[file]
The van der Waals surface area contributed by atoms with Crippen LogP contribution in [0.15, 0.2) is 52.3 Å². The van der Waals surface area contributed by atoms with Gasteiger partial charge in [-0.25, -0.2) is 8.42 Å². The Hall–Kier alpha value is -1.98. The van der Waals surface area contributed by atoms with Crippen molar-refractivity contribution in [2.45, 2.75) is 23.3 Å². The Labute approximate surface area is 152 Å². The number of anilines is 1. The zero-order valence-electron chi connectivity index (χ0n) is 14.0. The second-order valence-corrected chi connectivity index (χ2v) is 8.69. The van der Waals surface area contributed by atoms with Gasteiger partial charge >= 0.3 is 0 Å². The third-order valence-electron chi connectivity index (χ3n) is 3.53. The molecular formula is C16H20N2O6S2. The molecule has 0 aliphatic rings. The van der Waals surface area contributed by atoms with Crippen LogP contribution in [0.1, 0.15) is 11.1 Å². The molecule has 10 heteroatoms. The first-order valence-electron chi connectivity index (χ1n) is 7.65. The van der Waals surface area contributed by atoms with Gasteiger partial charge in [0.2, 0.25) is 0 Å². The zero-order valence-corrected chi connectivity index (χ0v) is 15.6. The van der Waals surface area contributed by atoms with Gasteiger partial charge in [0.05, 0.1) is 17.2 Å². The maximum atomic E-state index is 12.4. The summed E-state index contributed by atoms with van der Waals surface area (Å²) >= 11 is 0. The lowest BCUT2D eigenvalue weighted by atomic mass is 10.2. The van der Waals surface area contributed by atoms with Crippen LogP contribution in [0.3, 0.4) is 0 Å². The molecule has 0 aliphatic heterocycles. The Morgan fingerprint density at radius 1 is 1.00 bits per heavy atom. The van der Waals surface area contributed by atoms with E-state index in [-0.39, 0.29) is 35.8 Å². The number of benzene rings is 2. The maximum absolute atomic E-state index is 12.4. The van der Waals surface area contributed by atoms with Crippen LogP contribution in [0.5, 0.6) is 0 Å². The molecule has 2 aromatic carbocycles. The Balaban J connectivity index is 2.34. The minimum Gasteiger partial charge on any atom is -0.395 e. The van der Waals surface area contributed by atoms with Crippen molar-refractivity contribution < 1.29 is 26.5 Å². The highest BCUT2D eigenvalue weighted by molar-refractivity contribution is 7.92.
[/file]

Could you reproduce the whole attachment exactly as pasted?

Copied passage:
The van der Waals surface area contributed by atoms with Crippen LogP contribution in [0.15, 0.2) is 52.3 Å². The van der Waals surface area contributed by atoms with Gasteiger partial charge in [-0.25, -0.2) is 8.42 Å². The Hall–Kier alpha value is -1.98. The van der Waals surface area contributed by atoms with Crippen molar-refractivity contribution in [2.45, 2.75) is 23.3 Å². The Labute approximate surface area is 152 Å². The number of anilines is 1. The zero-order valence-electron chi connectivity index (χ0n) is 14.0. The second-order valence-corrected chi connectivity index (χ2v) is 8.69. The van der Waals surface area contributed by atoms with Gasteiger partial charge >= 0.3 is 0 Å². The third-order valence-electron chi connectivity index (χ3n) is 3.53. The molecular formula is C16H20N2O6S2. The molecule has 0 aliphatic rings. The van der Waals surface area contributed by atoms with Crippen LogP contribution in [0.1, 0.15) is 11.1 Å². The molecule has 10 heteroatoms. The first-order valence-electron chi connectivity index (χ1n) is 7.65. The van der Waals surface area contributed by atoms with Gasteiger partial charge in [0.2, 0.25) is 0 Å². The zero-order valence-corrected chi connectivity index (χ0v) is 15.6. The van der Waals surface area contributed by atoms with Gasteiger partial charge in [0.05, 0.1) is 17.2 Å². The maximum atomic E-state index is 12.4. The summed E-state index contributed by atoms with van der Waals surface area (Å²) >= 11 is 0. The lowest BCUT2D eigenvalue weighted by atomic mass is 10.2. The van der Waals surface area contributed by atoms with Crippen LogP contribution in [0.3, 0.4) is 0 Å². The molecule has 0 aliphatic heterocycles. The Morgan fingerprint density at radius 1 is 1.00 bits per heavy atom. The van der Waals surface area contributed by atoms with E-state index in [-0.39, 0.29) is 35.8 Å². The number of benzene rings is 2. The maximum absolute atomic E-state index is 12.4. The van der Waals surface area contributed by atoms with Crippen LogP contribution in [0.5, 0.6) is 0 Å². The molecule has 2 aromatic carbocycles. The Balaban J connectivity index is 2.34. The minimum Gasteiger partial charge on any atom is -0.395 e. The van der Waals surface area contributed by atoms with Crippen molar-refractivity contribution < 1.29 is 26.5 Å². The highest BCUT2D eigenvalue weighted by molar-refractivity contribution is 7.92.